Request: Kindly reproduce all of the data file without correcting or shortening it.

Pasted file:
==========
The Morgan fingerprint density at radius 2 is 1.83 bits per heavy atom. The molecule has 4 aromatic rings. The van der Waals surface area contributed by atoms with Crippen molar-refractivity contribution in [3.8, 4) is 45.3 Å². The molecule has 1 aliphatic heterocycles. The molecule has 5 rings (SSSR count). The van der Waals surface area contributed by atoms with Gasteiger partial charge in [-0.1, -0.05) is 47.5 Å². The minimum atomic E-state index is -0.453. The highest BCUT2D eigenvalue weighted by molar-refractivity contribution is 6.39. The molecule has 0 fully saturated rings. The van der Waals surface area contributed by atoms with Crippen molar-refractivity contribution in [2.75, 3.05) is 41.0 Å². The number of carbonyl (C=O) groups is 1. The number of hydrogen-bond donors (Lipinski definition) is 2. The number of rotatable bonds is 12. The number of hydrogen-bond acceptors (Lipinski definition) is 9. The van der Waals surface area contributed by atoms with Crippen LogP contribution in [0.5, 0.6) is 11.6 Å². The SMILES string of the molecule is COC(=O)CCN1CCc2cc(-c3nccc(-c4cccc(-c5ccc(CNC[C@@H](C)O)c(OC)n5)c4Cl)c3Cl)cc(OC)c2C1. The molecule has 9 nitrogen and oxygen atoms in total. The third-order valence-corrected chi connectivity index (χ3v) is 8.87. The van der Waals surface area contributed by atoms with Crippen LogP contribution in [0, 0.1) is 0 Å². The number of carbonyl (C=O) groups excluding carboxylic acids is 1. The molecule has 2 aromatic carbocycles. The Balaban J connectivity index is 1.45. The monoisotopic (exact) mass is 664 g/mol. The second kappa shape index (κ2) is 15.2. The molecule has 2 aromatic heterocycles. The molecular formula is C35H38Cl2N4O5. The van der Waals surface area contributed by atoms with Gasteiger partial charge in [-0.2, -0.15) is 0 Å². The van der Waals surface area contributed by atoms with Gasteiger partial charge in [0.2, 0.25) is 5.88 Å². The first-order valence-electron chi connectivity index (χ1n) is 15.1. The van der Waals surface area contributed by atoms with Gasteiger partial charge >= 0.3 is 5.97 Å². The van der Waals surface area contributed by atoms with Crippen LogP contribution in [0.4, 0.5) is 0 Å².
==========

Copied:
The Morgan fingerprint density at radius 2 is 1.83 bits per heavy atom. The molecule has 4 aromatic rings. The van der Waals surface area contributed by atoms with Crippen molar-refractivity contribution in [3.8, 4) is 45.3 Å². The molecule has 1 aliphatic heterocycles. The molecule has 5 rings (SSSR count). The van der Waals surface area contributed by atoms with Gasteiger partial charge in [-0.1, -0.05) is 47.5 Å². The minimum atomic E-state index is -0.453. The highest BCUT2D eigenvalue weighted by molar-refractivity contribution is 6.39. The molecule has 0 fully saturated rings. The van der Waals surface area contributed by atoms with Crippen molar-refractivity contribution in [2.75, 3.05) is 41.0 Å². The number of carbonyl (C=O) groups is 1. The number of hydrogen-bond donors (Lipinski definition) is 2. The number of rotatable bonds is 12. The number of hydrogen-bond acceptors (Lipinski definition) is 9. The van der Waals surface area contributed by atoms with Crippen LogP contribution in [0.5, 0.6) is 11.6 Å². The SMILES string of the molecule is COC(=O)CCN1CCc2cc(-c3nccc(-c4cccc(-c5ccc(CNC[C@@H](C)O)c(OC)n5)c4Cl)c3Cl)cc(OC)c2C1. The molecule has 9 nitrogen and oxygen atoms in total. The third-order valence-corrected chi connectivity index (χ3v) is 8.87. The van der Waals surface area contributed by atoms with Crippen LogP contribution in [0, 0.1) is 0 Å². The number of carbonyl (C=O) groups excluding carboxylic acids is 1. The molecule has 2 aromatic carbocycles. The Balaban J connectivity index is 1.45. The monoisotopic (exact) mass is 664 g/mol. The second kappa shape index (κ2) is 15.2. The molecule has 2 aromatic heterocycles. The molecular formula is C35H38Cl2N4O5. The van der Waals surface area contributed by atoms with Gasteiger partial charge in [-0.2, -0.15) is 0 Å². The van der Waals surface area contributed by atoms with Gasteiger partial charge in [0.2, 0.25) is 5.88 Å². The first-order valence-electron chi connectivity index (χ1n) is 15.1. The van der Waals surface area contributed by atoms with Gasteiger partial charge >= 0.3 is 5.97 Å². The van der Waals surface area contributed by atoms with Crippen LogP contribution in [0.4, 0.5) is 0 Å².